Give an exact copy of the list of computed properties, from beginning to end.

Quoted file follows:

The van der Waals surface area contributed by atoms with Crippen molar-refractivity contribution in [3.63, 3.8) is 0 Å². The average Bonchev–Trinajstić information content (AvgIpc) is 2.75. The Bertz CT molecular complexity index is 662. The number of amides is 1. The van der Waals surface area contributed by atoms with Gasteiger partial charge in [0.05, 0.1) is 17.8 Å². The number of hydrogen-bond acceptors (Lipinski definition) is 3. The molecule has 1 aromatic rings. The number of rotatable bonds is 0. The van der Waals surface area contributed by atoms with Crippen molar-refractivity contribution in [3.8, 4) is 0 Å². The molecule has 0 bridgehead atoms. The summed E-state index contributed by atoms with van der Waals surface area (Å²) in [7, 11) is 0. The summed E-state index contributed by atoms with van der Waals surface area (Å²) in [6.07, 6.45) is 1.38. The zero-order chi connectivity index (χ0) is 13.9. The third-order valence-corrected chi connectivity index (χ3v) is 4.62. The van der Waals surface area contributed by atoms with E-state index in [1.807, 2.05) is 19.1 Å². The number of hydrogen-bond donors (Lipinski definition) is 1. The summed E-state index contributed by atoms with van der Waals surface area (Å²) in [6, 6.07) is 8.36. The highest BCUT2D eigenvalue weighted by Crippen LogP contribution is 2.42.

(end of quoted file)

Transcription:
The van der Waals surface area contributed by atoms with Crippen molar-refractivity contribution in [3.63, 3.8) is 0 Å². The average Bonchev–Trinajstić information content (AvgIpc) is 2.75. The Bertz CT molecular complexity index is 662. The number of amides is 1. The van der Waals surface area contributed by atoms with Gasteiger partial charge in [0.05, 0.1) is 17.8 Å². The number of hydrogen-bond acceptors (Lipinski definition) is 3. The molecule has 1 aromatic rings. The number of rotatable bonds is 0. The van der Waals surface area contributed by atoms with Crippen molar-refractivity contribution in [3.8, 4) is 0 Å². The molecule has 0 bridgehead atoms. The summed E-state index contributed by atoms with van der Waals surface area (Å²) in [7, 11) is 0. The summed E-state index contributed by atoms with van der Waals surface area (Å²) in [6.07, 6.45) is 1.38. The zero-order chi connectivity index (χ0) is 13.9. The third-order valence-corrected chi connectivity index (χ3v) is 4.62. The van der Waals surface area contributed by atoms with E-state index in [1.807, 2.05) is 19.1 Å². The number of hydrogen-bond donors (Lipinski definition) is 1. The summed E-state index contributed by atoms with van der Waals surface area (Å²) in [6, 6.07) is 8.36. The highest BCUT2D eigenvalue weighted by Crippen LogP contribution is 2.42.